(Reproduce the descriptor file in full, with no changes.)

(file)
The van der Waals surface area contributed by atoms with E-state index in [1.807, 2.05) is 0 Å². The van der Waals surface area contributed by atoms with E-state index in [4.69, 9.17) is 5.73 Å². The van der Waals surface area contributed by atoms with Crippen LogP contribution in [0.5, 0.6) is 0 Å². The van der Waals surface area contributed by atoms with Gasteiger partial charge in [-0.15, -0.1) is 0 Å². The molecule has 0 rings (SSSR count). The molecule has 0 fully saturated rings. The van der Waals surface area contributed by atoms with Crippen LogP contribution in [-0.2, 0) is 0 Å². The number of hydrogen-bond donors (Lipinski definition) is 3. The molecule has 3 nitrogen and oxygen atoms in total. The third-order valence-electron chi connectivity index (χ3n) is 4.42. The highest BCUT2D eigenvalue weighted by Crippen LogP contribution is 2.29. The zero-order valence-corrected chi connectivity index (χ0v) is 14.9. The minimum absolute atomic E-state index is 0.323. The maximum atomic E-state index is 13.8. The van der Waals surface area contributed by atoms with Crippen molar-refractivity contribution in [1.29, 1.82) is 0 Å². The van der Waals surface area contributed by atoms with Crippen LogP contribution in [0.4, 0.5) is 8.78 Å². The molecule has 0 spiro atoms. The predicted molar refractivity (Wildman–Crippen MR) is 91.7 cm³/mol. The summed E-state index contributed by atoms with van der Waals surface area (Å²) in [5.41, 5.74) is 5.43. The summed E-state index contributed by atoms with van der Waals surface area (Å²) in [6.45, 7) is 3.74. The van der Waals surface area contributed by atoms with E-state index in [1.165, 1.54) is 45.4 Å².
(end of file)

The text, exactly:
The van der Waals surface area contributed by atoms with E-state index in [1.807, 2.05) is 0 Å². The van der Waals surface area contributed by atoms with E-state index in [4.69, 9.17) is 5.73 Å². The van der Waals surface area contributed by atoms with Crippen LogP contribution in [0.5, 0.6) is 0 Å². The van der Waals surface area contributed by atoms with Gasteiger partial charge in [-0.15, -0.1) is 0 Å². The molecule has 0 rings (SSSR count). The molecule has 0 fully saturated rings. The van der Waals surface area contributed by atoms with Crippen LogP contribution in [-0.2, 0) is 0 Å². The number of hydrogen-bond donors (Lipinski definition) is 3. The molecule has 3 nitrogen and oxygen atoms in total. The third-order valence-electron chi connectivity index (χ3n) is 4.42. The highest BCUT2D eigenvalue weighted by Crippen LogP contribution is 2.29. The zero-order valence-corrected chi connectivity index (χ0v) is 14.9. The minimum absolute atomic E-state index is 0.323. The maximum atomic E-state index is 13.8. The van der Waals surface area contributed by atoms with Crippen molar-refractivity contribution in [1.29, 1.82) is 0 Å². The van der Waals surface area contributed by atoms with Crippen LogP contribution in [0.4, 0.5) is 8.78 Å². The molecule has 0 spiro atoms. The predicted molar refractivity (Wildman–Crippen MR) is 91.7 cm³/mol. The summed E-state index contributed by atoms with van der Waals surface area (Å²) in [5.41, 5.74) is 5.43. The summed E-state index contributed by atoms with van der Waals surface area (Å²) in [6.45, 7) is 3.74. The van der Waals surface area contributed by atoms with E-state index in [1.165, 1.54) is 45.4 Å².